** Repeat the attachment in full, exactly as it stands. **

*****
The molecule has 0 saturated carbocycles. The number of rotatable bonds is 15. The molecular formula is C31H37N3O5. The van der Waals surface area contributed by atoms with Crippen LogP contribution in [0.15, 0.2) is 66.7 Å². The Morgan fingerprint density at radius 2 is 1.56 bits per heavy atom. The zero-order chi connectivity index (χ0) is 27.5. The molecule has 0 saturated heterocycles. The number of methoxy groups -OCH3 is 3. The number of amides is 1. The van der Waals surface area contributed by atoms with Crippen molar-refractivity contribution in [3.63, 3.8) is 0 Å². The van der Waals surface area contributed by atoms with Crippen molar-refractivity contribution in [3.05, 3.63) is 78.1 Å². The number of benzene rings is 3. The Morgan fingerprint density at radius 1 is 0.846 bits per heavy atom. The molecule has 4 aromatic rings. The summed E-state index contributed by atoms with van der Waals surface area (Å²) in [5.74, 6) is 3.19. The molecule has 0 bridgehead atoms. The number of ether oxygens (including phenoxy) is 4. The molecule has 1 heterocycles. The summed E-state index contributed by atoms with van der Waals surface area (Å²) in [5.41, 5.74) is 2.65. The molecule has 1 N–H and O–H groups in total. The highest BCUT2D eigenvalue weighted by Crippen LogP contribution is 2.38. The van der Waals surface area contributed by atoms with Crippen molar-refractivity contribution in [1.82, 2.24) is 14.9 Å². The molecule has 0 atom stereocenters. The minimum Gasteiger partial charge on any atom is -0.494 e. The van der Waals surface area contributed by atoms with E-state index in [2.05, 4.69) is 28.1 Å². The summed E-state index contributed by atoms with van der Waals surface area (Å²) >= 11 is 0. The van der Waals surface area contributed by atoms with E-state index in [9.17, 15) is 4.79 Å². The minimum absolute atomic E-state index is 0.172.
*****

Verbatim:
The molecule has 0 saturated carbocycles. The number of rotatable bonds is 15. The molecular formula is C31H37N3O5. The van der Waals surface area contributed by atoms with Crippen LogP contribution in [0.15, 0.2) is 66.7 Å². The Morgan fingerprint density at radius 2 is 1.56 bits per heavy atom. The zero-order chi connectivity index (χ0) is 27.5. The molecule has 0 saturated heterocycles. The number of methoxy groups -OCH3 is 3. The number of amides is 1. The van der Waals surface area contributed by atoms with Crippen molar-refractivity contribution in [3.63, 3.8) is 0 Å². The van der Waals surface area contributed by atoms with Crippen molar-refractivity contribution in [3.05, 3.63) is 78.1 Å². The number of benzene rings is 3. The Morgan fingerprint density at radius 1 is 0.846 bits per heavy atom. The molecule has 4 aromatic rings. The summed E-state index contributed by atoms with van der Waals surface area (Å²) in [5.74, 6) is 3.19. The molecule has 0 bridgehead atoms. The number of ether oxygens (including phenoxy) is 4. The molecule has 1 heterocycles. The summed E-state index contributed by atoms with van der Waals surface area (Å²) in [5.41, 5.74) is 2.65. The molecule has 1 N–H and O–H groups in total. The highest BCUT2D eigenvalue weighted by Crippen LogP contribution is 2.38. The van der Waals surface area contributed by atoms with Crippen molar-refractivity contribution in [1.82, 2.24) is 14.9 Å². The molecule has 0 atom stereocenters. The minimum Gasteiger partial charge on any atom is -0.494 e. The van der Waals surface area contributed by atoms with E-state index in [2.05, 4.69) is 28.1 Å². The summed E-state index contributed by atoms with van der Waals surface area (Å²) >= 11 is 0. The van der Waals surface area contributed by atoms with E-state index in [9.17, 15) is 4.79 Å². The minimum absolute atomic E-state index is 0.172.